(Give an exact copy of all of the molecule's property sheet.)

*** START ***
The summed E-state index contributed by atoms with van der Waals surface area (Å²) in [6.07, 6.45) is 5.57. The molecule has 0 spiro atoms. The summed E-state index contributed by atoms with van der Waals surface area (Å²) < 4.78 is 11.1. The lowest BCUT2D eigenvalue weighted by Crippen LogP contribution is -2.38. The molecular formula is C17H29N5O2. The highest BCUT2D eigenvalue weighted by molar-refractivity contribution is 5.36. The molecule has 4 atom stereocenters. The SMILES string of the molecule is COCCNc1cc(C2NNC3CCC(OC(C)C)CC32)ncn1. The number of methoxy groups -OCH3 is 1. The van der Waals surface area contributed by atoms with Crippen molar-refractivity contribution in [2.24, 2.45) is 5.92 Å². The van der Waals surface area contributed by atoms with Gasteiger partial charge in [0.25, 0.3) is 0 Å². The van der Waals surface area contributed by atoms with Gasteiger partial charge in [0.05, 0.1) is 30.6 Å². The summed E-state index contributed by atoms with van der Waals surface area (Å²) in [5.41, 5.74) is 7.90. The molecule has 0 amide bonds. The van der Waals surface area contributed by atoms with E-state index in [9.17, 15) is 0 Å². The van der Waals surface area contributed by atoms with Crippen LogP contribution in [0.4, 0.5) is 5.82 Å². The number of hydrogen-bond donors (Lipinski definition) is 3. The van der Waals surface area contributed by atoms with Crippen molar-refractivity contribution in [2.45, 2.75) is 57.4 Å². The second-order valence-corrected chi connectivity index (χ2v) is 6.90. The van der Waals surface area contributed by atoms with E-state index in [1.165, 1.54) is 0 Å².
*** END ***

The summed E-state index contributed by atoms with van der Waals surface area (Å²) in [6.07, 6.45) is 5.57. The molecule has 0 spiro atoms. The summed E-state index contributed by atoms with van der Waals surface area (Å²) < 4.78 is 11.1. The lowest BCUT2D eigenvalue weighted by Crippen LogP contribution is -2.38. The molecular formula is C17H29N5O2. The highest BCUT2D eigenvalue weighted by molar-refractivity contribution is 5.36. The molecule has 4 atom stereocenters. The SMILES string of the molecule is COCCNc1cc(C2NNC3CCC(OC(C)C)CC32)ncn1. The number of methoxy groups -OCH3 is 1. The van der Waals surface area contributed by atoms with Crippen molar-refractivity contribution in [2.24, 2.45) is 5.92 Å². The van der Waals surface area contributed by atoms with Gasteiger partial charge in [0.25, 0.3) is 0 Å². The van der Waals surface area contributed by atoms with Gasteiger partial charge in [0.05, 0.1) is 30.6 Å². The summed E-state index contributed by atoms with van der Waals surface area (Å²) in [5.41, 5.74) is 7.90. The molecule has 0 amide bonds. The van der Waals surface area contributed by atoms with E-state index in [9.17, 15) is 0 Å². The van der Waals surface area contributed by atoms with Crippen LogP contribution in [0.4, 0.5) is 5.82 Å². The number of hydrogen-bond donors (Lipinski definition) is 3. The van der Waals surface area contributed by atoms with Crippen molar-refractivity contribution in [2.45, 2.75) is 57.4 Å². The second-order valence-corrected chi connectivity index (χ2v) is 6.90. The van der Waals surface area contributed by atoms with E-state index in [1.165, 1.54) is 0 Å².